Suffolk businesses face bleak Christmas trading as second lockdown starts

Ipswich town centre on the first day of the second coronavirus lockdown Picture: CHARLOTTE BOND

Ipswich town centre on the first day of the second coronavirus lockdown Picture: CHARLOTTE BOND - Credit: Charlotte Bond

Businesses in Ipswich town centre have been plunged into a second lockdown that is potentially much more financially damaging than the first according to the organisation that represents the area’s commercial heart.

Ipswich Central chief executive Paul Clement said stores were facing huge problems because they had ordered, and paid for, Christmas stock which they would now struggle to sell – and if the lockdown was lifted as planned on December 2 it would give them only two and a half weeks to make the vital sales they needed in the festive season.

He said: “This has been devastating. There is so much uncertainty about what can and can’t open and there’s a very confusing picture. But it is the timing that is so difficult for many businesses who could be stuck with a great deal of stock that they cannot sell.”

MORE: Business brisk as shoppers rush to beat the lockdown

Some would be offering delivery and click-and-collect services – but that would not make up for loss of normal retail business.

The last few days had brought more business as people stocked up, but it would not make up for the loss of sales during the next few weeks.

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At the Suffolk Chamber of Commerce spokesman Paul Simon said businesses were pleased about the level of government support offered – and the move had not come as a surprise.

But there needed to be a long-term plan for society to cope with Covid-19. He said: “We cannot carry on like this indefinitely. The negative implications of intermittent lockdowns is now a serious headwind as businesses start thinking about their longer-term investment and job creation decisions.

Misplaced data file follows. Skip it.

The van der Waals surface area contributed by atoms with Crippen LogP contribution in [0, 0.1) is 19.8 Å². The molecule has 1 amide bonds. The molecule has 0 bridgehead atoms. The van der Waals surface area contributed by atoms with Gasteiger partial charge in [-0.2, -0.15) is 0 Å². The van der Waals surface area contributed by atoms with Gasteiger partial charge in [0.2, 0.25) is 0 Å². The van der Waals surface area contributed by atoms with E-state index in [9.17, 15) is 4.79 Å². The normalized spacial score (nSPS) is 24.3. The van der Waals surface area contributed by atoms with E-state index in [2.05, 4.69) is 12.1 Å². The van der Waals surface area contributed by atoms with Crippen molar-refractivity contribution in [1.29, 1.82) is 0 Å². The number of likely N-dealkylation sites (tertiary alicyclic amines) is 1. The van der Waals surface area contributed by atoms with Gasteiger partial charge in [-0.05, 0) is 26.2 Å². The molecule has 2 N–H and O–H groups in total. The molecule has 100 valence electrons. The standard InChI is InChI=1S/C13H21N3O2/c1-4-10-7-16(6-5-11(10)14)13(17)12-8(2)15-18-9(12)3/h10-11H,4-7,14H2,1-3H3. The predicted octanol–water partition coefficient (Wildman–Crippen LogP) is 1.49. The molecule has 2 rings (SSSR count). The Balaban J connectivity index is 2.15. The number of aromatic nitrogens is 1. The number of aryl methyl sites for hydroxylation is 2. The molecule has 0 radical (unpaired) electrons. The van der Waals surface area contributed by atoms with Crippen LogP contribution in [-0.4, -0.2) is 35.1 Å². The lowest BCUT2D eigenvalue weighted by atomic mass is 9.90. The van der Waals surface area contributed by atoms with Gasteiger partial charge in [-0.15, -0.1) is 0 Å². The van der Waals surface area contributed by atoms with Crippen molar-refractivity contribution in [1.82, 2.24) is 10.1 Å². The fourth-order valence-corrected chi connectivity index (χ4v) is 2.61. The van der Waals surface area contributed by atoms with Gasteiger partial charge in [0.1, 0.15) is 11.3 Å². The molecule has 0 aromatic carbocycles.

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“The Government must – and quickly – start establishing some longer-term scenario planning, based on the rollout of possible vaccines and a test and trace system that is swift and accurate. Businesses have done their bit and they now expect more than make do and patch up solutions from national policy makers.”

Some of the largest employers have continued to have many staff working from home over the last few months even after the initial lockdown was eased.

And Public Health England urged everyone to observe the lockdown rules. Dr David Edwards, Consultant in Health Protection at PHE East, said: “We know that entering another phase of lockdown is not easy for people and we thank our communities in the East of England for all their efforts so far, however, in order to slow down and prevent transmission of this virus as best as we can, the stricter restrictions are needed at this time.

“Like everywhere else in England, here in the East we have seen cases rising rapidly over the past few weeks, with a lot of areas now tipping over 100 cases per 100,000 people, especially in the more densely populated areas. We want to reverse this trend and see our case numbers dropping.

“We know it is challenging but sticking to the advice and playing our part is the best way to fight this virus; together, working towards preventing transmission and protecting those around us.”

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